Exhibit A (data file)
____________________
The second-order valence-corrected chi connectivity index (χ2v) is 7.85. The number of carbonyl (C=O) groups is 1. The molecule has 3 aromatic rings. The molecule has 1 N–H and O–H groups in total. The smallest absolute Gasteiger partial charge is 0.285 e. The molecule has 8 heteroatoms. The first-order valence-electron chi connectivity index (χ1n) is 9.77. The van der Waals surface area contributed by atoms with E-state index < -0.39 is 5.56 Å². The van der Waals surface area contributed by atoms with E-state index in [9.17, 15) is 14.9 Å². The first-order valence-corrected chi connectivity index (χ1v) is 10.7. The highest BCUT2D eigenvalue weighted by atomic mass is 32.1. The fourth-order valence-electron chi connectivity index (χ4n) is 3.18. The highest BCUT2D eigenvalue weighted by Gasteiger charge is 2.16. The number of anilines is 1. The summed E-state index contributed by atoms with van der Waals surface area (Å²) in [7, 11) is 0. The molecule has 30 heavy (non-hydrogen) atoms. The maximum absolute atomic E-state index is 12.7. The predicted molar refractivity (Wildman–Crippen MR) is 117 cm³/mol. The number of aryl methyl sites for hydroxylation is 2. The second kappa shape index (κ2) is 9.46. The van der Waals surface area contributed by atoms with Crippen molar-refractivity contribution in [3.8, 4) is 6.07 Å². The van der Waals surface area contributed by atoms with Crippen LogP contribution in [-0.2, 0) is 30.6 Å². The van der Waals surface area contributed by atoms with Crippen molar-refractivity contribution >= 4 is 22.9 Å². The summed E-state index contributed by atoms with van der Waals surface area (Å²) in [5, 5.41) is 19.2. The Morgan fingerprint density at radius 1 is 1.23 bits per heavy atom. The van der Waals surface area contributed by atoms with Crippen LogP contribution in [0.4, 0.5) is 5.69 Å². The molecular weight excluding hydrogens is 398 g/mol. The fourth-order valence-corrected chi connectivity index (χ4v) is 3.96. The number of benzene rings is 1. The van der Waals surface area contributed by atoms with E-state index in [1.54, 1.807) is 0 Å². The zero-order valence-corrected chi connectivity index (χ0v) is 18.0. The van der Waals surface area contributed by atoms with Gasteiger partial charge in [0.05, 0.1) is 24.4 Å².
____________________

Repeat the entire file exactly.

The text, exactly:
The second-order valence-corrected chi connectivity index (χ2v) is 7.85. The number of carbonyl (C=O) groups is 1. The molecule has 3 aromatic rings. The molecule has 1 N–H and O–H groups in total. The smallest absolute Gasteiger partial charge is 0.285 e. The molecule has 8 heteroatoms. The first-order valence-electron chi connectivity index (χ1n) is 9.77. The van der Waals surface area contributed by atoms with E-state index < -0.39 is 5.56 Å². The van der Waals surface area contributed by atoms with E-state index in [9.17, 15) is 14.9 Å². The first-order valence-corrected chi connectivity index (χ1v) is 10.7. The highest BCUT2D eigenvalue weighted by atomic mass is 32.1. The fourth-order valence-electron chi connectivity index (χ4n) is 3.18. The highest BCUT2D eigenvalue weighted by Gasteiger charge is 2.16. The number of anilines is 1. The summed E-state index contributed by atoms with van der Waals surface area (Å²) in [7, 11) is 0. The molecule has 30 heavy (non-hydrogen) atoms. The maximum absolute atomic E-state index is 12.7. The predicted molar refractivity (Wildman–Crippen MR) is 117 cm³/mol. The number of aryl methyl sites for hydroxylation is 2. The second kappa shape index (κ2) is 9.46. The van der Waals surface area contributed by atoms with Crippen molar-refractivity contribution in [3.8, 4) is 6.07 Å². The van der Waals surface area contributed by atoms with Crippen LogP contribution in [-0.2, 0) is 30.6 Å². The van der Waals surface area contributed by atoms with Crippen molar-refractivity contribution >= 4 is 22.9 Å². The summed E-state index contributed by atoms with van der Waals surface area (Å²) in [5, 5.41) is 19.2. The Morgan fingerprint density at radius 1 is 1.23 bits per heavy atom. The van der Waals surface area contributed by atoms with Crippen LogP contribution in [0.4, 0.5) is 5.69 Å². The molecular weight excluding hydrogens is 398 g/mol. The fourth-order valence-corrected chi connectivity index (χ4v) is 3.96. The number of benzene rings is 1. The van der Waals surface area contributed by atoms with E-state index in [1.54, 1.807) is 0 Å². The zero-order valence-corrected chi connectivity index (χ0v) is 18.0. The van der Waals surface area contributed by atoms with Gasteiger partial charge in [0.05, 0.1) is 24.4 Å².